IN SUNDAY NY TIMES ARTICLE SPARKED BY 'BERBERIAN SOUND STUDIO'
The New York Times posted an article online today that will appear in this Sunday's print edition. The article, written by Mekado Murphy, focuses on movies about movie sound recordists, centered on the current release of Peter Strickland’s Berberian Sound Studio, and featuring quotes from Brian De Palma about Blow Out, which the article states is "probably the best known" among the handful of films "that put sound work in the spotlight."
"A person holding a microphone or sitting at a mixing board adjusting faders may not at first seem like the most compelling cinematic subject," Murphy writes. "The challenge is supplying creative visuals to illuminate characters focused on the aural."
A bit later in the article, Murphy brings De Palma into the discussion...
Working on a larger spectrum was John Travolta, who played a sound recordist for B-horror movies who accidentally records the murder of a presidential hopeful in Mr. De Palma’s 1981 thriller, Blow Out. Mr. De Palma, known for his focus on visual style, drew from his own experience with a sound editor.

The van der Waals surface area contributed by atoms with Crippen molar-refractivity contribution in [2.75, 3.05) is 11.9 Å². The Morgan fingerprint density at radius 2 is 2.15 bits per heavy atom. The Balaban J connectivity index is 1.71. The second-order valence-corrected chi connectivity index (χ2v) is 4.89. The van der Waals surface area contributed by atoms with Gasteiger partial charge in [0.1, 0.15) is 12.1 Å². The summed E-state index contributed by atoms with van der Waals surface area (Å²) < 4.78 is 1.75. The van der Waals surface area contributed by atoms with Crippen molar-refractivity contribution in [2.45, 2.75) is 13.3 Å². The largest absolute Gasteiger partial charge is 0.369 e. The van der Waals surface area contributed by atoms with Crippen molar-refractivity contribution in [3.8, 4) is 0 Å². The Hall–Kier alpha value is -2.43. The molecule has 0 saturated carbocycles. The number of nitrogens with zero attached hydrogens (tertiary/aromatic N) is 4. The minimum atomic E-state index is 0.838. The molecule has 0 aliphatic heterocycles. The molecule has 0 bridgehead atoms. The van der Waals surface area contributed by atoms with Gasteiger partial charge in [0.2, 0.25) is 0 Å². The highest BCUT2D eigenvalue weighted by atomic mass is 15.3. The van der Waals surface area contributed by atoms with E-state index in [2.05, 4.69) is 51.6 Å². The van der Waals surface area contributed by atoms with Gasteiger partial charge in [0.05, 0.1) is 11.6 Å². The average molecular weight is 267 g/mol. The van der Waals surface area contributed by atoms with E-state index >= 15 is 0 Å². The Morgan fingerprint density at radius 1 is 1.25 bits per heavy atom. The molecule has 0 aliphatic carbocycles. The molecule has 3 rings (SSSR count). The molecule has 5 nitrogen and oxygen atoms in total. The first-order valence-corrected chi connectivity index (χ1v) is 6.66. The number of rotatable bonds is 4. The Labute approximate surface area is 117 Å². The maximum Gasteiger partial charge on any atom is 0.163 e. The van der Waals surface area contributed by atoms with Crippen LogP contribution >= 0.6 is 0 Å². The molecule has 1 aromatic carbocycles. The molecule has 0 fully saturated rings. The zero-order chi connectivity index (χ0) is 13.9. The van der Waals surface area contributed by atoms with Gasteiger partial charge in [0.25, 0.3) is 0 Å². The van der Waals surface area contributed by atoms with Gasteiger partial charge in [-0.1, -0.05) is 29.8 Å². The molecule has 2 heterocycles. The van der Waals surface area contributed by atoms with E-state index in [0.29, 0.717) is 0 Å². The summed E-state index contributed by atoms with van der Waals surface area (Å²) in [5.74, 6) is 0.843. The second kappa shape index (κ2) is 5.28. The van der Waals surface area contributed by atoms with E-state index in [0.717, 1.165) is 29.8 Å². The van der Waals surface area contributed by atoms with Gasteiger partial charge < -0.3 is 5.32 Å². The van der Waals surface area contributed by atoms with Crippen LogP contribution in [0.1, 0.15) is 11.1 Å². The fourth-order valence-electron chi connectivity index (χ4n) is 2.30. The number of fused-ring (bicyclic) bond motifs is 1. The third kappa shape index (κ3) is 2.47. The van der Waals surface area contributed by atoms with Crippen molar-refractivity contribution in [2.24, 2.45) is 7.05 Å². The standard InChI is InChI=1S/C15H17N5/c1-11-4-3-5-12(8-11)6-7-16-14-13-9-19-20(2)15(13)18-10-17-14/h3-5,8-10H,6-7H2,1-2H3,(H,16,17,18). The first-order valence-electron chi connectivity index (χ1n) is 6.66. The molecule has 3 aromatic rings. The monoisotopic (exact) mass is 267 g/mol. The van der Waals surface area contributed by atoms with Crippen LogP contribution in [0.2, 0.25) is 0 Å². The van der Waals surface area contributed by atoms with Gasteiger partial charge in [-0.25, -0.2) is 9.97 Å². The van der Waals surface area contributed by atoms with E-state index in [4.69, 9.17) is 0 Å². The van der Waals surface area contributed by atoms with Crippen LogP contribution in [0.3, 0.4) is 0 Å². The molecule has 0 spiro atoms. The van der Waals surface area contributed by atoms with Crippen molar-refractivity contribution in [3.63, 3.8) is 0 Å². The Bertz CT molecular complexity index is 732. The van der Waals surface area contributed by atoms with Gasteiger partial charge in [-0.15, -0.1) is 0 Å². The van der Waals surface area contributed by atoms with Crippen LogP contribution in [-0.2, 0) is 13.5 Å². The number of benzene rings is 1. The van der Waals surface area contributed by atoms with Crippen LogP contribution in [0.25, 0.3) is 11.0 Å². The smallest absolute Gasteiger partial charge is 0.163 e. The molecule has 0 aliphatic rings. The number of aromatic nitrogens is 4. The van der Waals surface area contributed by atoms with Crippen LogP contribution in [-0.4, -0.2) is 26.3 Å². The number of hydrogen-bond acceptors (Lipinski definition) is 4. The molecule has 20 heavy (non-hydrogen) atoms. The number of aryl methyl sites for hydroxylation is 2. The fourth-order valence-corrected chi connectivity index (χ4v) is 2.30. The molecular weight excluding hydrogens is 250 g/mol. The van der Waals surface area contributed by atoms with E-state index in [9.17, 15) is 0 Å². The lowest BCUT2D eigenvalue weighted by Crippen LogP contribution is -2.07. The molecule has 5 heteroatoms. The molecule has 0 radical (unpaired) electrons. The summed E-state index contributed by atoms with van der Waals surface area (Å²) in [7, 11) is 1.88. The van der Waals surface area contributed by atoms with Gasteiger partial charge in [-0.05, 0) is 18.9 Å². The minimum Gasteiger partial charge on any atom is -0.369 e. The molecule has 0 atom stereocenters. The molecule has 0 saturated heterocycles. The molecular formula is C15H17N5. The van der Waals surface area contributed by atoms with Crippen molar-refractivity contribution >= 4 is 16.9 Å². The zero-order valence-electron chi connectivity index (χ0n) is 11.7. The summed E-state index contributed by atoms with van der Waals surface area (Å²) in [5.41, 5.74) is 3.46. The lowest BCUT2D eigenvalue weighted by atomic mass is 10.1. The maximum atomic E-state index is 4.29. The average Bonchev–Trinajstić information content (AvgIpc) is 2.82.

“When I was mixing Dressed to Kill, ” — his Psycho pastiche from 1980 — “I was working with sound effects editor Dan Sable, who had done a bunch of movies for me,” Mr. De Palma said by phone. “We were looking for an effect. We had some wind in the trees, and I heard the effect he used and said: ‘Dan, I’ve heard that same wind effect in the last three movies. Can’t you get me some new sound?’ ” (They both laughed; the next day Mr. Sable went out to record some new wind.) Mr. De Palma wrote a scene in Blow Out that is taken almost directly from this exchange.
While the film involves a serial killer and features elaborately staged action sequences, Mr. De Palma makes time for detailed moments that explore his main character’s work. In a crucial scene, he syncs his recording to film images of the same event. “I did this as an editor, and sound editors do it, but I don’t think anybody had ever seen the process,” he said.
The whirring reels, large recording equipment and rolls of audiotape seen in Blow Out and Berberian Sound Studio are artifacts of the pre-digital filmmaking eras in which these movies take place. The imposing hardware, as well as the sounds it produces, plays a supporting role, too. Joakim Sundström, the supervising sound editor for Berberian, said that his team used digital equipment but he gave the sound a retro feel.
“What I did was take the majority of sounds that were in the film and I retransferred them onto magnetic tape and quarter-inch tape,” Mr. Sundström said.